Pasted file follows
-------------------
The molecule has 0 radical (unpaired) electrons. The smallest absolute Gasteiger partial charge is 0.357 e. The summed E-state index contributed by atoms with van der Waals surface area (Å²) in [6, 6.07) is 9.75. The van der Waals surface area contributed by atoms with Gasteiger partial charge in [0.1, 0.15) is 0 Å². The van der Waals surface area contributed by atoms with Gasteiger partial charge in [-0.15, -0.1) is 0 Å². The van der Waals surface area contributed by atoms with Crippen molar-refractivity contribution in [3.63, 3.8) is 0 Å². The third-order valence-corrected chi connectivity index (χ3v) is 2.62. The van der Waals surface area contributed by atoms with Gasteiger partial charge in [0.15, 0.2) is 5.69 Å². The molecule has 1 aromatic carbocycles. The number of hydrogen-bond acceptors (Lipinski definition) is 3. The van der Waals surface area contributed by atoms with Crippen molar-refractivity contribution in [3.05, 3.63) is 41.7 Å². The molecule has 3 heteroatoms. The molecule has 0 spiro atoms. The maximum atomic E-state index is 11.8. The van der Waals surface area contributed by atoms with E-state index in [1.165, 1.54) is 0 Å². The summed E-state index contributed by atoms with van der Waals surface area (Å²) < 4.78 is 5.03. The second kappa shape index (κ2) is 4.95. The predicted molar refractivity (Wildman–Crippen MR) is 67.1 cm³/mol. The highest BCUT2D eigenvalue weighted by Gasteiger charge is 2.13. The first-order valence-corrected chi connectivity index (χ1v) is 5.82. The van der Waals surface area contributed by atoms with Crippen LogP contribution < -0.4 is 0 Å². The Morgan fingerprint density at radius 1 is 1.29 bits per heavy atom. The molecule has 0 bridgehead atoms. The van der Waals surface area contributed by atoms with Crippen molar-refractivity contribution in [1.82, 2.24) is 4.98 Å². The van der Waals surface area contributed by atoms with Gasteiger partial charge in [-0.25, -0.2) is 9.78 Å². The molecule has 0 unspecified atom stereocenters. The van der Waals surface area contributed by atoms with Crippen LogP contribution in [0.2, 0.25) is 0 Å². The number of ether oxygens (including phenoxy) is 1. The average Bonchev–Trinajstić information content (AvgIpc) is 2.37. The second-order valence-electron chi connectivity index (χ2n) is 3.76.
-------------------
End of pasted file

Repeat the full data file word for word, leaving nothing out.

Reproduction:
The molecule has 0 radical (unpaired) electrons. The smallest absolute Gasteiger partial charge is 0.357 e. The summed E-state index contributed by atoms with van der Waals surface area (Å²) in [6, 6.07) is 9.75. The van der Waals surface area contributed by atoms with Gasteiger partial charge in [0.1, 0.15) is 0 Å². The van der Waals surface area contributed by atoms with Gasteiger partial charge in [-0.15, -0.1) is 0 Å². The van der Waals surface area contributed by atoms with Crippen molar-refractivity contribution in [3.63, 3.8) is 0 Å². The third-order valence-corrected chi connectivity index (χ3v) is 2.62. The van der Waals surface area contributed by atoms with Gasteiger partial charge in [0.15, 0.2) is 5.69 Å². The molecule has 1 aromatic carbocycles. The number of hydrogen-bond acceptors (Lipinski definition) is 3. The van der Waals surface area contributed by atoms with Crippen molar-refractivity contribution in [3.05, 3.63) is 41.7 Å². The molecule has 3 heteroatoms. The molecule has 0 spiro atoms. The maximum atomic E-state index is 11.8. The van der Waals surface area contributed by atoms with E-state index in [1.165, 1.54) is 0 Å². The summed E-state index contributed by atoms with van der Waals surface area (Å²) < 4.78 is 5.03. The second kappa shape index (κ2) is 4.95. The predicted molar refractivity (Wildman–Crippen MR) is 67.1 cm³/mol. The highest BCUT2D eigenvalue weighted by Gasteiger charge is 2.13. The first-order valence-corrected chi connectivity index (χ1v) is 5.82. The van der Waals surface area contributed by atoms with Crippen LogP contribution < -0.4 is 0 Å². The Morgan fingerprint density at radius 1 is 1.29 bits per heavy atom. The molecule has 0 bridgehead atoms. The van der Waals surface area contributed by atoms with Crippen molar-refractivity contribution in [1.82, 2.24) is 4.98 Å². The van der Waals surface area contributed by atoms with Gasteiger partial charge in [-0.25, -0.2) is 9.78 Å². The molecule has 0 unspecified atom stereocenters. The van der Waals surface area contributed by atoms with Crippen LogP contribution in [0.2, 0.25) is 0 Å². The number of ether oxygens (including phenoxy) is 1. The average Bonchev–Trinajstić information content (AvgIpc) is 2.37. The second-order valence-electron chi connectivity index (χ2n) is 3.76.